Through The Looking Glass:
It is pleasantly surprising to see a young director pick up a difficult play, like GP Deshpande’s Udhwastha Dharmashala (Marathi), and attract a full house for the opening show; that there are actors willing to put in the effort to work on the text at a time when everybody is too busy to rehearse, and audiences are choosing to watch it, when there are easier and more entertaining plays being staged.
Deshpande’s play has been translated into various languages and performed all over the country. A Hindi adaptation was the first play to be staged at Prithvi Theatre (in 1978). It was soon after the Emergency, when audiences who had lived through the dark days of the suspension of democracy, could appreciate what the playwright was saying.
Udhwastha Dharmashala was first read at a Theatre Academy workshop in Pune organised by Satyadev Dubey in 1973, and later staged by Dr. Shreeram Lagoo, who also played the protagonist. The playwright’s son Sudhanva Deshpande wrote in www.thoughtnaction.co.in, “Rajinder Nath then produced it in Delhi, with a young Om Puri, freshly out of the NSD, in the lead. When Om Puri moved to Bombay, he produced it with himself, Naseeruddin Shah and Neelam Mansingh Chowdhury. Shyamanand Jalan directed it in Calcutta with himself and Chetana Jalan in central roles. Many other productions followed all over the country. You could say that GPD pioneered the political play of ideas and discussion in India.” He also quotes communist leader B.T. Ranadive telling his father, “I think you are doing something that no one else has done. You are talking of politics, of ideologies, of ideas, in an entirely new way. Nothing in Marathi writing is like what you have written. And I think you have an astonishing grasp of and ability with the Marathi language. Your Marathi is simultaneously historical and modern. I can’t think of any other writer who writes the language as you do.”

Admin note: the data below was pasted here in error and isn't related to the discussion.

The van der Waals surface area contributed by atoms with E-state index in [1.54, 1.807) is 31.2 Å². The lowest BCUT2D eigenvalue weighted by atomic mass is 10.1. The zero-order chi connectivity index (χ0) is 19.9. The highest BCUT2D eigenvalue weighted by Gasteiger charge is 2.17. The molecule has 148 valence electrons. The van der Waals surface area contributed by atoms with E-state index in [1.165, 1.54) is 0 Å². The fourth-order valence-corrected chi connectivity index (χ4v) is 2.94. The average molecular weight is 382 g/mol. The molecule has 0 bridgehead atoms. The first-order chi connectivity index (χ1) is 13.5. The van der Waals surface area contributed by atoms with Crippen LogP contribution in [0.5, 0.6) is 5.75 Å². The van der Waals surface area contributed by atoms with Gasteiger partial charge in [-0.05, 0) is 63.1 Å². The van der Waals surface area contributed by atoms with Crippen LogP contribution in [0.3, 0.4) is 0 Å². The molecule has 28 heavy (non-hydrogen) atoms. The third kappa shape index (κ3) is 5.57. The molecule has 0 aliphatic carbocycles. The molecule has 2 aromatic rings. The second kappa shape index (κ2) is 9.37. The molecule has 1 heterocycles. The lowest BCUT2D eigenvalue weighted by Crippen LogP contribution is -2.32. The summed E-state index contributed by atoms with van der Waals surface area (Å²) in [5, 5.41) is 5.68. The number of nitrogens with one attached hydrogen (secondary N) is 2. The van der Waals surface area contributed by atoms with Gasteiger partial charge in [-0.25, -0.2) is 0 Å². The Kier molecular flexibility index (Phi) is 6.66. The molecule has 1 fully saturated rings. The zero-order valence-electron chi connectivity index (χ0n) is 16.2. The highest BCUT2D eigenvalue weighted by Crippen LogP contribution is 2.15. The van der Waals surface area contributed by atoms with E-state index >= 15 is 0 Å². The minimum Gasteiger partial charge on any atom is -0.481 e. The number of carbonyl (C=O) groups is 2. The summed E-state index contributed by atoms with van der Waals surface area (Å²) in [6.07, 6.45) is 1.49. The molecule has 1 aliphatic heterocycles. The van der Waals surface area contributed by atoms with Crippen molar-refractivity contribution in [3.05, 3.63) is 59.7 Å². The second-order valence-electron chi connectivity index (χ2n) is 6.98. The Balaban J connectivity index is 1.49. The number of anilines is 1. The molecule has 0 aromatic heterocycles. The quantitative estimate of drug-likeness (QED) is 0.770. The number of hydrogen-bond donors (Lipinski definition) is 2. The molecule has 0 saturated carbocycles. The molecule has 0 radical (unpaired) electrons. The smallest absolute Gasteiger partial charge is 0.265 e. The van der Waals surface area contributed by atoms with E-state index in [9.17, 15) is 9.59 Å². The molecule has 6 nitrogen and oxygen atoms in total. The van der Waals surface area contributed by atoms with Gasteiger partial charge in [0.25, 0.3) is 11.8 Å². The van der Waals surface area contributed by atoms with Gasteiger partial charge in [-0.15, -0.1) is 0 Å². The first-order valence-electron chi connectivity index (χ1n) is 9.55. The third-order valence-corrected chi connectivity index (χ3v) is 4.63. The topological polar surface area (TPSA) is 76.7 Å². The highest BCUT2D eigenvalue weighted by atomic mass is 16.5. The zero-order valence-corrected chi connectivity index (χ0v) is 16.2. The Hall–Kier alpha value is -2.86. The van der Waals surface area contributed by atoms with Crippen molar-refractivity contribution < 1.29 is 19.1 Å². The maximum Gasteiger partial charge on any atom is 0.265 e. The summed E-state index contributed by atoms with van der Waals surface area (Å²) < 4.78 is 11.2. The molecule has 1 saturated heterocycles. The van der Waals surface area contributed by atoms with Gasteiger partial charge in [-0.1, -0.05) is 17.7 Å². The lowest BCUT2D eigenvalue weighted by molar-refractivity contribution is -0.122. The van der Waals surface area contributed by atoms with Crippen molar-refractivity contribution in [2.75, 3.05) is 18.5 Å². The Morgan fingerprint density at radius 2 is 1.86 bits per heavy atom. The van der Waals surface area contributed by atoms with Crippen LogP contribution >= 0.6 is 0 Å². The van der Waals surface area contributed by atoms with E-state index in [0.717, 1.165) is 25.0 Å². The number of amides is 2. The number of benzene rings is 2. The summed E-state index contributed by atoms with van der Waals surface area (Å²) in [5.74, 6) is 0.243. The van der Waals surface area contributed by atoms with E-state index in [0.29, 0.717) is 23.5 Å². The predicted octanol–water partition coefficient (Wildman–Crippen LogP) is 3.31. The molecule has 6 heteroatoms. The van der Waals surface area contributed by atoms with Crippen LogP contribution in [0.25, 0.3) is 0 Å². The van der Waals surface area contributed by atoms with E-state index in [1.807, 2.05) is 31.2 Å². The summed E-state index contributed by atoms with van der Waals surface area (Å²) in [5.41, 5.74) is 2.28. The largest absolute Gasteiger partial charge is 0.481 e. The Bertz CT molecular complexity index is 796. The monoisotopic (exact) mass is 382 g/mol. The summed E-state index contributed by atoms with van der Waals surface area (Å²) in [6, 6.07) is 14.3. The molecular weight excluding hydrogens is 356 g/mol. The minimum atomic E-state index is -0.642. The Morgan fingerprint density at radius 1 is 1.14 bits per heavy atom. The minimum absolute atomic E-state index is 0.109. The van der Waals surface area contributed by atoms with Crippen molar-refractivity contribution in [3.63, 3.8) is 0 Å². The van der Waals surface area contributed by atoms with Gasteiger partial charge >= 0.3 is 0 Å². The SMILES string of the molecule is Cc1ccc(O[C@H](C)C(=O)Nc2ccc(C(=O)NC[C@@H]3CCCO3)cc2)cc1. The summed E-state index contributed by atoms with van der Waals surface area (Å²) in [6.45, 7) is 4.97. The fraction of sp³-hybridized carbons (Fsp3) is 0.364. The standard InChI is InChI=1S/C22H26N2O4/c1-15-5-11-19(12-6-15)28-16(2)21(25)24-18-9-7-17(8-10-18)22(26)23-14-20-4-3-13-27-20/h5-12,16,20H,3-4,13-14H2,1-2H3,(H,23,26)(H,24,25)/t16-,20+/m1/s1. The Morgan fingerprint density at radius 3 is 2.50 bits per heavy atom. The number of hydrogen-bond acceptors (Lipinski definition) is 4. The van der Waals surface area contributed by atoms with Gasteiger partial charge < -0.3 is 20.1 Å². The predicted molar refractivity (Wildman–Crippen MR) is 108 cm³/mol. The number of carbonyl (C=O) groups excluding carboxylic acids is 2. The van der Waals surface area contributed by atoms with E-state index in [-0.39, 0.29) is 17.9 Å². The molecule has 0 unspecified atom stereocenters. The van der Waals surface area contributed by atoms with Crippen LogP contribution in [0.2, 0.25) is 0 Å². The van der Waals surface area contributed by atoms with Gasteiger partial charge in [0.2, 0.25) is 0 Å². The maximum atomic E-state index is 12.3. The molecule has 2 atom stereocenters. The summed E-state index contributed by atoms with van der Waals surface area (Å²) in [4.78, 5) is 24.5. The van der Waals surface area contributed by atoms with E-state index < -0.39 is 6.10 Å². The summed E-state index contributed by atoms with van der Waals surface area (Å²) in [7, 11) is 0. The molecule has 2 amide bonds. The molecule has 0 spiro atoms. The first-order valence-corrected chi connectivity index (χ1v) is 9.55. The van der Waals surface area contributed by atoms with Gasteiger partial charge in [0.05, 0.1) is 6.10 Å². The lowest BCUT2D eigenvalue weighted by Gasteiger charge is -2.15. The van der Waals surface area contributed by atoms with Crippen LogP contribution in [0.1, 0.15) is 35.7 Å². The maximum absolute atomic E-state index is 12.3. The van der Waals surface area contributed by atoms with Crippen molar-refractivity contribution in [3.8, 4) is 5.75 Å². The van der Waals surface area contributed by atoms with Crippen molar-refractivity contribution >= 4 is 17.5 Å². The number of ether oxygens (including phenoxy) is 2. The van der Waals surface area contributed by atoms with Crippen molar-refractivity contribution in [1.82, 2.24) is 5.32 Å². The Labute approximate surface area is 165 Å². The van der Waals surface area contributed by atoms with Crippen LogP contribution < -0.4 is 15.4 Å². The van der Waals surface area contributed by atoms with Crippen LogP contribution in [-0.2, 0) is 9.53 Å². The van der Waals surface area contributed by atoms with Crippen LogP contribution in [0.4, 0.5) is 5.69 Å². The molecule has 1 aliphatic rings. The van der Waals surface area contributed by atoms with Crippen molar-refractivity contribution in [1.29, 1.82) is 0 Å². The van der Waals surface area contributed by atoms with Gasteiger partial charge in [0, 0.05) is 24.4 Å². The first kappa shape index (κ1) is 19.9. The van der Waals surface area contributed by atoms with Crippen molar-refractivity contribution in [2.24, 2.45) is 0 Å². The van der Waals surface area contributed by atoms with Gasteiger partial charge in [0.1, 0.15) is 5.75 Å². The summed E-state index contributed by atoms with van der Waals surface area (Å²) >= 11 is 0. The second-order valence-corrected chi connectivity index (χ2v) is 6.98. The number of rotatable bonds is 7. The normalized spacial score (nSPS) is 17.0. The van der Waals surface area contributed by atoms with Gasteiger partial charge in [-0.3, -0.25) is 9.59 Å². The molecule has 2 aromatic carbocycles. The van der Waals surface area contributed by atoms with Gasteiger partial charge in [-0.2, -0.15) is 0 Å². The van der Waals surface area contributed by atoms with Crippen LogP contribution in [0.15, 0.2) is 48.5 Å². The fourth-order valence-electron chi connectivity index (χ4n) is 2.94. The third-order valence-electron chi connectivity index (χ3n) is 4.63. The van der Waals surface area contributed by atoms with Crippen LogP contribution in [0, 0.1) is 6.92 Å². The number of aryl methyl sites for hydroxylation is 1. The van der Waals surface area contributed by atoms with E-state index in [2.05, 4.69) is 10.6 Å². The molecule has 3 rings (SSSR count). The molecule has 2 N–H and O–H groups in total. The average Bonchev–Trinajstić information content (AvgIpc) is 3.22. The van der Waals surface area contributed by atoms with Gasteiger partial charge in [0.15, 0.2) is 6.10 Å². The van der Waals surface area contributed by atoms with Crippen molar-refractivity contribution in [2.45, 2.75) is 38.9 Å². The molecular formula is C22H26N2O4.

Back then, it was prescient about the times to come; today it would have been read, performed and watched as just another play about political persecution, if some current events did not mirror what takes place on stage.
A leftist university professor, Shridhar Kulkarni (Sushil Inamdar), is summoned to appear before a committee, that comprises an MLA, PY (Sunil Jadhav), Vice Chancellor Jambhekar (Vikrant Kolape), Professor Kshirsagar (Yogesh Khandekar) and Registrar Velankar (Yashodhan Mavalankar). Soon the pretense of having a civil chat over cups of tea is dropped, and claws are unsheathed. Everything Kulkarni said and wrote in the past is dredged out for him to explain or justify.
Kulkarni is not an unvarnished hero or martyr to the cause—as scenes with his uncles, wife and lover show—there is nevertheless a price to be paid for ideology, he is warned by the politician.
Sushil Inamdar gives a fine performance as Shridhar Kulkarni, his mood and body language gradually shifting from defiance to exhaustion. The production is well cast—the members of the interrogation committee do not look threatening—the registrar’s ignorance is played for comic effect—because they appear so ordinary. It is, however, the innocuous-looking colleague, friend or neighbour who often twists the knife.
The set with books carelessly strewn in the background, could convey the feeling that ideas are headed for the trash heap. The furniture and props are simple, but with small changes utilized for multiple scenes. It is a brave attempt by Vipul Mahagaonkar, who understands that the words and language are more important here, and does not spoon feed the audience by simplifying anything.
(This piece first appearedin mumbaitheatreguide.com)